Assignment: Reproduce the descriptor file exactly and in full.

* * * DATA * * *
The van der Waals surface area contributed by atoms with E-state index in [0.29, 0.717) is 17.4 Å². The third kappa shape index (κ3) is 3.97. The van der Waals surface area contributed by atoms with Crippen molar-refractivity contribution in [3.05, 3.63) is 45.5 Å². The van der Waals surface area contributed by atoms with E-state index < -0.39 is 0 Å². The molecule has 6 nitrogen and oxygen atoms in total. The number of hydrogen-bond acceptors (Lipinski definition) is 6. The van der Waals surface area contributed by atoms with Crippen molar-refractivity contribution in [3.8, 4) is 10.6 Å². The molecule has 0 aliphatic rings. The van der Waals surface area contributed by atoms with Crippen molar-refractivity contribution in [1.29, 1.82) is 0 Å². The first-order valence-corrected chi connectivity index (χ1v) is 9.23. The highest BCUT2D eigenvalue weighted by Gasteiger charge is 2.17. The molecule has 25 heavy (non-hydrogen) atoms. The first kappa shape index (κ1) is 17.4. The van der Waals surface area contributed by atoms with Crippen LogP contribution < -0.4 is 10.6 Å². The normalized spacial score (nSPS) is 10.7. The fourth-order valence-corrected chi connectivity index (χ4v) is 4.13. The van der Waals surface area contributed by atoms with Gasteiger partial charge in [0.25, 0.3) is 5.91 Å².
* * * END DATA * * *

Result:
The van der Waals surface area contributed by atoms with E-state index in [0.29, 0.717) is 17.4 Å². The third kappa shape index (κ3) is 3.97. The van der Waals surface area contributed by atoms with Crippen molar-refractivity contribution in [3.05, 3.63) is 45.5 Å². The van der Waals surface area contributed by atoms with E-state index < -0.39 is 0 Å². The molecule has 6 nitrogen and oxygen atoms in total. The number of hydrogen-bond acceptors (Lipinski definition) is 6. The van der Waals surface area contributed by atoms with Crippen molar-refractivity contribution in [3.8, 4) is 10.6 Å². The molecule has 0 aliphatic rings. The van der Waals surface area contributed by atoms with Crippen molar-refractivity contribution in [1.29, 1.82) is 0 Å². The first-order valence-corrected chi connectivity index (χ1v) is 9.23. The highest BCUT2D eigenvalue weighted by Gasteiger charge is 2.17. The molecule has 25 heavy (non-hydrogen) atoms. The first kappa shape index (κ1) is 17.4. The van der Waals surface area contributed by atoms with Crippen LogP contribution < -0.4 is 10.6 Å². The normalized spacial score (nSPS) is 10.7. The fourth-order valence-corrected chi connectivity index (χ4v) is 4.13. The van der Waals surface area contributed by atoms with Gasteiger partial charge in [0.25, 0.3) is 5.91 Å².